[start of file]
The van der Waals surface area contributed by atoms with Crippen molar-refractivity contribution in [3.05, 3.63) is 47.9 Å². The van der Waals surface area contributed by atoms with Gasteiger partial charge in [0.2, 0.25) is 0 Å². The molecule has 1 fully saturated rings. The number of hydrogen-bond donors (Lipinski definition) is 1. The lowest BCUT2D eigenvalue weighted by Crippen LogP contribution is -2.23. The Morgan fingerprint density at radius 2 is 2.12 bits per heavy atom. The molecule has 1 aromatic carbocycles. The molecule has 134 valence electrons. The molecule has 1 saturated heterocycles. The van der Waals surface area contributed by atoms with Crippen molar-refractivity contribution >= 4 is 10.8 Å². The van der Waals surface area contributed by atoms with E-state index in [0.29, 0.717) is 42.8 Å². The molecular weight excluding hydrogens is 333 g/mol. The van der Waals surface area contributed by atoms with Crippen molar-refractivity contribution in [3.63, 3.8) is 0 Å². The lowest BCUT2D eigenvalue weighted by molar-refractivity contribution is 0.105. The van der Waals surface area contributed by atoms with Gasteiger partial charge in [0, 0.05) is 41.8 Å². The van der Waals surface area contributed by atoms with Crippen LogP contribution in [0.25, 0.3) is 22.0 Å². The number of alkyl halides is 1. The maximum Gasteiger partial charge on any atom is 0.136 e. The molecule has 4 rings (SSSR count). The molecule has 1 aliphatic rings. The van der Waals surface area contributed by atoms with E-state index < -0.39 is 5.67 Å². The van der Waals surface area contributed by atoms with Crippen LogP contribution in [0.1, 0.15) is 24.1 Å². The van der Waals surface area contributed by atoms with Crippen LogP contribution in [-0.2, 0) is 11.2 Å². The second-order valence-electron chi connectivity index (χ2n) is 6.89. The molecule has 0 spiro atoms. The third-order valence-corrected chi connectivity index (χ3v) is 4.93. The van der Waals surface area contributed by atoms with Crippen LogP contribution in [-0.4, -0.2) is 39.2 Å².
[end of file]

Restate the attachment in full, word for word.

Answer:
The van der Waals surface area contributed by atoms with Crippen molar-refractivity contribution in [3.05, 3.63) is 47.9 Å². The van der Waals surface area contributed by atoms with Gasteiger partial charge in [0.2, 0.25) is 0 Å². The molecule has 1 fully saturated rings. The number of hydrogen-bond donors (Lipinski definition) is 1. The lowest BCUT2D eigenvalue weighted by Crippen LogP contribution is -2.23. The Morgan fingerprint density at radius 2 is 2.12 bits per heavy atom. The molecule has 1 aromatic carbocycles. The molecule has 134 valence electrons. The molecule has 1 saturated heterocycles. The van der Waals surface area contributed by atoms with Crippen molar-refractivity contribution >= 4 is 10.8 Å². The van der Waals surface area contributed by atoms with E-state index in [0.29, 0.717) is 42.8 Å². The molecular weight excluding hydrogens is 333 g/mol. The van der Waals surface area contributed by atoms with Crippen molar-refractivity contribution in [3.63, 3.8) is 0 Å². The lowest BCUT2D eigenvalue weighted by molar-refractivity contribution is 0.105. The van der Waals surface area contributed by atoms with Gasteiger partial charge in [0, 0.05) is 41.8 Å². The van der Waals surface area contributed by atoms with Crippen LogP contribution in [0.25, 0.3) is 22.0 Å². The number of alkyl halides is 1. The maximum Gasteiger partial charge on any atom is 0.136 e. The molecule has 4 rings (SSSR count). The molecule has 1 aliphatic rings. The van der Waals surface area contributed by atoms with E-state index < -0.39 is 5.67 Å². The van der Waals surface area contributed by atoms with Crippen LogP contribution in [0.1, 0.15) is 24.1 Å². The van der Waals surface area contributed by atoms with Crippen LogP contribution in [-0.2, 0) is 11.2 Å². The second-order valence-electron chi connectivity index (χ2n) is 6.89. The molecule has 0 spiro atoms. The third-order valence-corrected chi connectivity index (χ3v) is 4.93. The van der Waals surface area contributed by atoms with Crippen LogP contribution in [-0.4, -0.2) is 39.2 Å².